At every single Starbucks I have ever ordered a coffee at, when they ask for a name to write on that siren stamped paper cup, 90% of the time I’ll say Kim. Sometimes I say it with a hint of question- my tone higher- and I think: Ugh, why do I do that? My name is not a question and I am not British (though I’m certain I must have a British drop of blood in me somewhere). Any Pub.Com or English prof would crinkle their nose at how words escape my mouth. Besides my dialect, they would also raise their eyebrows in inquiry- Kim? Yes, Kim. Even though for as long as I can remember, Kimmy was the name I wrote on all my spelling tests, papers, and lunch bags. It’s what my friends, family, teachers, and acquaintances know me by. It’s who I am, EXCEPT at Starbucks. Well, at every AMERICAN Starbucks.
The times they asked a name and I gave the response Kimmy, they never got it right. What? Cammy? Timmy? Jimmy? No. Kimmy. So I avoided the hassle this always brought up and dropped the ‘–my’. From then on, my Starbucks order was smooth sailin’. Grande iced coffee with 2 pumps caramel and an inch of soy, please. For Kim. Easy.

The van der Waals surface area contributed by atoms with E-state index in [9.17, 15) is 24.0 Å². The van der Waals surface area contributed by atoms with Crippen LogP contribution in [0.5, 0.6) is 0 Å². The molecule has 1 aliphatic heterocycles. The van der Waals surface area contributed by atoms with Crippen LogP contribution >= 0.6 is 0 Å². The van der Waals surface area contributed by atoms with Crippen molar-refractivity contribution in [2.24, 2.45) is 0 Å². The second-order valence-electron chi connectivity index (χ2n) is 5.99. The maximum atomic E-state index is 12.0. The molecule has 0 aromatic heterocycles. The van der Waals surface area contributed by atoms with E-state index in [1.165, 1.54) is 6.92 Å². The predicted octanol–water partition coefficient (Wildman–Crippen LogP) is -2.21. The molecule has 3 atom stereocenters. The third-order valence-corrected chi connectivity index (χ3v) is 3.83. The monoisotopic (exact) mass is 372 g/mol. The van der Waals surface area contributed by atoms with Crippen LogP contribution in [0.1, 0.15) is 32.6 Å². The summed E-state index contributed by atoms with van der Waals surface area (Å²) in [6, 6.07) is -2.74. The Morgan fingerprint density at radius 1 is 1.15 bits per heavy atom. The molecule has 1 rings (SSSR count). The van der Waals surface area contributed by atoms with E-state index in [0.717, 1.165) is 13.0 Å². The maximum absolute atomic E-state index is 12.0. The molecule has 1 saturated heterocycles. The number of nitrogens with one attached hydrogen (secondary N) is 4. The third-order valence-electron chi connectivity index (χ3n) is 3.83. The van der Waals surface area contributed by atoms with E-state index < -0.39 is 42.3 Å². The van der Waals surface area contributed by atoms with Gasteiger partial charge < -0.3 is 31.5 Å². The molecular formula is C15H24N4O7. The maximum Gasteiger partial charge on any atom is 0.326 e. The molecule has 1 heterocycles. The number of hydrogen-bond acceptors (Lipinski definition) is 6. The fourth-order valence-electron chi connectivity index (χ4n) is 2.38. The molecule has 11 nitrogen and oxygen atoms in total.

In Turkish Starbucks, however, I have to now unlearn this manner of response. Kim, in Turkish, means who?… Yupp. That would be problematic. So, I went into my first Turkish Starbucks mentally prepared and knowledgeable about what my typical Starbucks name signifies, and equally as excited to finally tell Starbucks my real name… but habit doesn’t break easily.
When it came time, they asked my name, and I blurted out Kim. Of course there was confusion and they repeated the question. I caught my foolishly preventable error and quickly said, Adim Kimmy. Whew. Coffee ordered and in my hands. With the first sip I was already thinking ahead to the next time, how I would not make that practiced mistake. Yet still I smiled silly to myself: thank you Turkish Starbucks. By way of cultural conundrum, you have restored my identity.